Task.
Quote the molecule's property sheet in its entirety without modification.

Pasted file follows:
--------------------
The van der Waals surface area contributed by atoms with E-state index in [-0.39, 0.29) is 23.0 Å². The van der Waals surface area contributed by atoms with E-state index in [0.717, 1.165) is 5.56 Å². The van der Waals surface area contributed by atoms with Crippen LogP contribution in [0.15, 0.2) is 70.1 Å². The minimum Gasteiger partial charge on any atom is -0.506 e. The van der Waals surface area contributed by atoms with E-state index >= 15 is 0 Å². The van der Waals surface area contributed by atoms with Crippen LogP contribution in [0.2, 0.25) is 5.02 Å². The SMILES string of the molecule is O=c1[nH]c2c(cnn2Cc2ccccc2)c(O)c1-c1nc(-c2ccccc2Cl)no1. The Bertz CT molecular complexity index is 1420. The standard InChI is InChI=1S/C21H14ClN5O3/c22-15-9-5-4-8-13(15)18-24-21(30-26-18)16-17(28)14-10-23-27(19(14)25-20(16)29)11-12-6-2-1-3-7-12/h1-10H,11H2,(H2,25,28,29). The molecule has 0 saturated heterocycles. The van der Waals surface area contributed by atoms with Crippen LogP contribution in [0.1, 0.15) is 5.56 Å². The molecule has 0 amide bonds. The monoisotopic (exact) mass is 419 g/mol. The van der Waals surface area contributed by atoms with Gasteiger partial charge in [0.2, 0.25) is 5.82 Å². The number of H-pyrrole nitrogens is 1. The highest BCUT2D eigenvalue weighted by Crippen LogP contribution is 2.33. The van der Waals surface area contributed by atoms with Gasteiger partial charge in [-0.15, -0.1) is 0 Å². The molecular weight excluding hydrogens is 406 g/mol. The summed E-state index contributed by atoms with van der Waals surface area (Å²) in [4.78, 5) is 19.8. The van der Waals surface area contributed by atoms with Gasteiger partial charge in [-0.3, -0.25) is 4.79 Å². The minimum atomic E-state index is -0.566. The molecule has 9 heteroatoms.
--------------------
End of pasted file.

The van der Waals surface area contributed by atoms with E-state index in [-0.39, 0.29) is 23.0 Å². The van der Waals surface area contributed by atoms with E-state index in [0.717, 1.165) is 5.56 Å². The van der Waals surface area contributed by atoms with Crippen LogP contribution in [0.15, 0.2) is 70.1 Å². The minimum Gasteiger partial charge on any atom is -0.506 e. The van der Waals surface area contributed by atoms with E-state index >= 15 is 0 Å². The van der Waals surface area contributed by atoms with Crippen LogP contribution in [0.2, 0.25) is 5.02 Å². The SMILES string of the molecule is O=c1[nH]c2c(cnn2Cc2ccccc2)c(O)c1-c1nc(-c2ccccc2Cl)no1. The Bertz CT molecular complexity index is 1420. The standard InChI is InChI=1S/C21H14ClN5O3/c22-15-9-5-4-8-13(15)18-24-21(30-26-18)16-17(28)14-10-23-27(19(14)25-20(16)29)11-12-6-2-1-3-7-12/h1-10H,11H2,(H2,25,28,29). The molecule has 0 saturated heterocycles. The van der Waals surface area contributed by atoms with Crippen LogP contribution in [0.1, 0.15) is 5.56 Å². The molecule has 0 amide bonds. The monoisotopic (exact) mass is 419 g/mol. The van der Waals surface area contributed by atoms with Gasteiger partial charge in [0.2, 0.25) is 5.82 Å². The number of H-pyrrole nitrogens is 1. The highest BCUT2D eigenvalue weighted by Crippen LogP contribution is 2.33. The van der Waals surface area contributed by atoms with Gasteiger partial charge in [-0.15, -0.1) is 0 Å². The molecular weight excluding hydrogens is 406 g/mol. The summed E-state index contributed by atoms with van der Waals surface area (Å²) in [4.78, 5) is 19.8. The van der Waals surface area contributed by atoms with Gasteiger partial charge in [-0.3, -0.25) is 4.79 Å². The minimum atomic E-state index is -0.566. The molecule has 9 heteroatoms.